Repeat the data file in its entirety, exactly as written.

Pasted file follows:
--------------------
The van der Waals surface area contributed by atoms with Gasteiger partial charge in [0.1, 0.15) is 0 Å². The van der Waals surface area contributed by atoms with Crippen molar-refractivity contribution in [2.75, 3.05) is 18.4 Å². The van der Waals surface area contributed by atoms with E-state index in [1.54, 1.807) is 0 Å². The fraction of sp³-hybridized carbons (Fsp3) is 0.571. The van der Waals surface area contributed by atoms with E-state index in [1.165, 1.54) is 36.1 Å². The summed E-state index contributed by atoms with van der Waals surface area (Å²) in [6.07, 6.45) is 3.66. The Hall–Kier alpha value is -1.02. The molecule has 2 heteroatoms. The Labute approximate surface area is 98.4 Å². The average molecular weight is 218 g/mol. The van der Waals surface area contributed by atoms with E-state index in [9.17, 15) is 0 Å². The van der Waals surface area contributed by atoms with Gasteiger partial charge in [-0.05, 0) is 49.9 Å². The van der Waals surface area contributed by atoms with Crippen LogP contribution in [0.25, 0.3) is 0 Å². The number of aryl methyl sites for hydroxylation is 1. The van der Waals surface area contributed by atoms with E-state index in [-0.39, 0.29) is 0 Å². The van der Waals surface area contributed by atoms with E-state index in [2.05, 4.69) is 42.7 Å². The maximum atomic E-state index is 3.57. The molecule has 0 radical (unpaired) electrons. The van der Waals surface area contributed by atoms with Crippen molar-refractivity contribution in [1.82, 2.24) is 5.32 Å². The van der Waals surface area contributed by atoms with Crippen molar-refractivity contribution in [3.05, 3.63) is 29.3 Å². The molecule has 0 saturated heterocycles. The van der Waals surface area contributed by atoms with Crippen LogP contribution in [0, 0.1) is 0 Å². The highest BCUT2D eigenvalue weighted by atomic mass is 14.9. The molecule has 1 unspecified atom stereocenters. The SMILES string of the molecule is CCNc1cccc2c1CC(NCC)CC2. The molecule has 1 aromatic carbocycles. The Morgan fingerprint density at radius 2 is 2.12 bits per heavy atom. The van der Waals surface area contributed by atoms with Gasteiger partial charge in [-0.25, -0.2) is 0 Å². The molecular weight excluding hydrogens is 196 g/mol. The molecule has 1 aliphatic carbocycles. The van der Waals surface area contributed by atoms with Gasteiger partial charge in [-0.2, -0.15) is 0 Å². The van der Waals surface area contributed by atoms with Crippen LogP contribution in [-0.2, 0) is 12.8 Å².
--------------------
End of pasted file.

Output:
The van der Waals surface area contributed by atoms with Gasteiger partial charge in [0.1, 0.15) is 0 Å². The van der Waals surface area contributed by atoms with Crippen molar-refractivity contribution in [2.75, 3.05) is 18.4 Å². The van der Waals surface area contributed by atoms with E-state index in [1.54, 1.807) is 0 Å². The fraction of sp³-hybridized carbons (Fsp3) is 0.571. The van der Waals surface area contributed by atoms with E-state index in [1.165, 1.54) is 36.1 Å². The summed E-state index contributed by atoms with van der Waals surface area (Å²) in [6.07, 6.45) is 3.66. The Hall–Kier alpha value is -1.02. The molecule has 2 heteroatoms. The Labute approximate surface area is 98.4 Å². The average molecular weight is 218 g/mol. The van der Waals surface area contributed by atoms with E-state index in [9.17, 15) is 0 Å². The van der Waals surface area contributed by atoms with Gasteiger partial charge in [-0.05, 0) is 49.9 Å². The van der Waals surface area contributed by atoms with Crippen LogP contribution in [0.25, 0.3) is 0 Å². The number of aryl methyl sites for hydroxylation is 1. The van der Waals surface area contributed by atoms with E-state index in [-0.39, 0.29) is 0 Å². The van der Waals surface area contributed by atoms with E-state index in [2.05, 4.69) is 42.7 Å². The maximum atomic E-state index is 3.57. The molecule has 0 radical (unpaired) electrons. The van der Waals surface area contributed by atoms with Crippen molar-refractivity contribution in [1.82, 2.24) is 5.32 Å². The van der Waals surface area contributed by atoms with Crippen molar-refractivity contribution in [3.05, 3.63) is 29.3 Å². The molecule has 0 saturated heterocycles. The van der Waals surface area contributed by atoms with Crippen LogP contribution in [0, 0.1) is 0 Å². The highest BCUT2D eigenvalue weighted by atomic mass is 14.9. The molecule has 1 unspecified atom stereocenters. The SMILES string of the molecule is CCNc1cccc2c1CC(NCC)CC2. The molecule has 1 aromatic carbocycles. The Morgan fingerprint density at radius 2 is 2.12 bits per heavy atom. The van der Waals surface area contributed by atoms with Gasteiger partial charge in [-0.25, -0.2) is 0 Å². The molecular weight excluding hydrogens is 196 g/mol. The molecule has 1 aliphatic carbocycles. The van der Waals surface area contributed by atoms with Gasteiger partial charge in [-0.2, -0.15) is 0 Å². The van der Waals surface area contributed by atoms with Crippen LogP contribution in [-0.2, 0) is 12.8 Å².